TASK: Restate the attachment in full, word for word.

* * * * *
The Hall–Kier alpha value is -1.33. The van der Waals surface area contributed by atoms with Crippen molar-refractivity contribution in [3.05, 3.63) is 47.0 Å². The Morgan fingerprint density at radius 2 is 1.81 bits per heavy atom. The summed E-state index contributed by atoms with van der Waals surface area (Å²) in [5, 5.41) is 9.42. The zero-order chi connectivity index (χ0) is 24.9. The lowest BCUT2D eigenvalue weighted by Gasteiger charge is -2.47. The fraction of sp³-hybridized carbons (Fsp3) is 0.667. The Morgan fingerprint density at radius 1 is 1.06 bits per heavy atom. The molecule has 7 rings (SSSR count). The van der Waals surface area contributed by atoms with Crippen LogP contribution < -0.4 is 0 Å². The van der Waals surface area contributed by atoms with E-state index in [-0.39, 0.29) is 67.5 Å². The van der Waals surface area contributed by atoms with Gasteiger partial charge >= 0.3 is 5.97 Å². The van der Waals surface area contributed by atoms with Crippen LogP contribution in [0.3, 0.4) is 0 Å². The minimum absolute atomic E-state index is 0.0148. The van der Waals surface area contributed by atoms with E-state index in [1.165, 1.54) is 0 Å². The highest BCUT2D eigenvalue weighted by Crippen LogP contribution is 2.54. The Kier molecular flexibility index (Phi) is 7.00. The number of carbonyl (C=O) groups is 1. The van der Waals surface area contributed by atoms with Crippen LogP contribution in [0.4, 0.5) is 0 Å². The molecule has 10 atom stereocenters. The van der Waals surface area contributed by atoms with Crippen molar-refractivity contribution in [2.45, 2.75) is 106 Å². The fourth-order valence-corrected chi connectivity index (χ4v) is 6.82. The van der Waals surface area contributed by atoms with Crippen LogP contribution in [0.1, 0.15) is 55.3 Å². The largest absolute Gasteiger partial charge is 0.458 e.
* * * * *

The Hall–Kier alpha value is -1.33. The van der Waals surface area contributed by atoms with Crippen molar-refractivity contribution in [3.05, 3.63) is 47.0 Å². The Morgan fingerprint density at radius 2 is 1.81 bits per heavy atom. The summed E-state index contributed by atoms with van der Waals surface area (Å²) in [5, 5.41) is 9.42. The zero-order chi connectivity index (χ0) is 24.9. The lowest BCUT2D eigenvalue weighted by Gasteiger charge is -2.47. The fraction of sp³-hybridized carbons (Fsp3) is 0.667. The Morgan fingerprint density at radius 1 is 1.06 bits per heavy atom. The molecule has 7 rings (SSSR count). The van der Waals surface area contributed by atoms with Crippen LogP contribution < -0.4 is 0 Å². The van der Waals surface area contributed by atoms with E-state index in [-0.39, 0.29) is 67.5 Å². The van der Waals surface area contributed by atoms with Gasteiger partial charge >= 0.3 is 5.97 Å². The van der Waals surface area contributed by atoms with Crippen LogP contribution in [0.3, 0.4) is 0 Å². The minimum absolute atomic E-state index is 0.0148. The van der Waals surface area contributed by atoms with E-state index in [1.165, 1.54) is 0 Å². The highest BCUT2D eigenvalue weighted by Crippen LogP contribution is 2.54. The Kier molecular flexibility index (Phi) is 7.00. The number of carbonyl (C=O) groups is 1. The van der Waals surface area contributed by atoms with Crippen LogP contribution in [0.4, 0.5) is 0 Å². The molecule has 10 atom stereocenters. The van der Waals surface area contributed by atoms with Crippen molar-refractivity contribution in [2.45, 2.75) is 106 Å². The fourth-order valence-corrected chi connectivity index (χ4v) is 6.82. The van der Waals surface area contributed by atoms with Crippen LogP contribution in [0.1, 0.15) is 55.3 Å². The largest absolute Gasteiger partial charge is 0.458 e.